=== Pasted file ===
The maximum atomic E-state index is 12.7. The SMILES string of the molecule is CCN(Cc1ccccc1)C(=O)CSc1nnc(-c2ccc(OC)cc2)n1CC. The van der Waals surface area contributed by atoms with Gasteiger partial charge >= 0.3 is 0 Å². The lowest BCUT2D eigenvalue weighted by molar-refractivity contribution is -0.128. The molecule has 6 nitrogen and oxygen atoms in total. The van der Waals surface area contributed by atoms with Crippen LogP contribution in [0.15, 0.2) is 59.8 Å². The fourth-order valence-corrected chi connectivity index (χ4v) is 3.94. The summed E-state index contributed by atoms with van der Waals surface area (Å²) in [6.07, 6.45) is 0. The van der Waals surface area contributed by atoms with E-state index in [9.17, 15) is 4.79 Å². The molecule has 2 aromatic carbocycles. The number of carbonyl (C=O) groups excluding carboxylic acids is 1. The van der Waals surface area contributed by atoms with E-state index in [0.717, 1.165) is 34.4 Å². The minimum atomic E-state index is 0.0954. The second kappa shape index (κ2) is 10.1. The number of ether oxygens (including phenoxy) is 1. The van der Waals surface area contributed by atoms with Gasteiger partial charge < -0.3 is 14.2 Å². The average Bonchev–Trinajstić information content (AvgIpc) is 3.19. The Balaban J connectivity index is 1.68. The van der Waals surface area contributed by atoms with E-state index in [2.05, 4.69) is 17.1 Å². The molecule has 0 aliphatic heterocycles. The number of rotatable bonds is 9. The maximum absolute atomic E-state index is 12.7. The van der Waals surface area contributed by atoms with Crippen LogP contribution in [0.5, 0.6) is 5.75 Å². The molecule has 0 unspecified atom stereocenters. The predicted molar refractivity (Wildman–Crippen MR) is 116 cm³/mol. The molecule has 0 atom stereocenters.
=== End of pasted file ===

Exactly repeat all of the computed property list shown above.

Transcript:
The maximum atomic E-state index is 12.7. The SMILES string of the molecule is CCN(Cc1ccccc1)C(=O)CSc1nnc(-c2ccc(OC)cc2)n1CC. The van der Waals surface area contributed by atoms with Gasteiger partial charge >= 0.3 is 0 Å². The lowest BCUT2D eigenvalue weighted by molar-refractivity contribution is -0.128. The molecule has 6 nitrogen and oxygen atoms in total. The van der Waals surface area contributed by atoms with Crippen LogP contribution in [0.15, 0.2) is 59.8 Å². The fourth-order valence-corrected chi connectivity index (χ4v) is 3.94. The summed E-state index contributed by atoms with van der Waals surface area (Å²) in [6.07, 6.45) is 0. The van der Waals surface area contributed by atoms with E-state index in [9.17, 15) is 4.79 Å². The molecule has 2 aromatic carbocycles. The number of carbonyl (C=O) groups excluding carboxylic acids is 1. The van der Waals surface area contributed by atoms with E-state index in [0.717, 1.165) is 34.4 Å². The minimum atomic E-state index is 0.0954. The second kappa shape index (κ2) is 10.1. The number of ether oxygens (including phenoxy) is 1. The van der Waals surface area contributed by atoms with Gasteiger partial charge < -0.3 is 14.2 Å². The average Bonchev–Trinajstić information content (AvgIpc) is 3.19. The Balaban J connectivity index is 1.68. The van der Waals surface area contributed by atoms with E-state index in [2.05, 4.69) is 17.1 Å². The molecule has 0 aliphatic heterocycles. The number of rotatable bonds is 9. The maximum absolute atomic E-state index is 12.7. The van der Waals surface area contributed by atoms with Crippen LogP contribution in [0.5, 0.6) is 5.75 Å². The molecule has 0 unspecified atom stereocenters. The predicted molar refractivity (Wildman–Crippen MR) is 116 cm³/mol. The molecule has 0 atom stereocenters.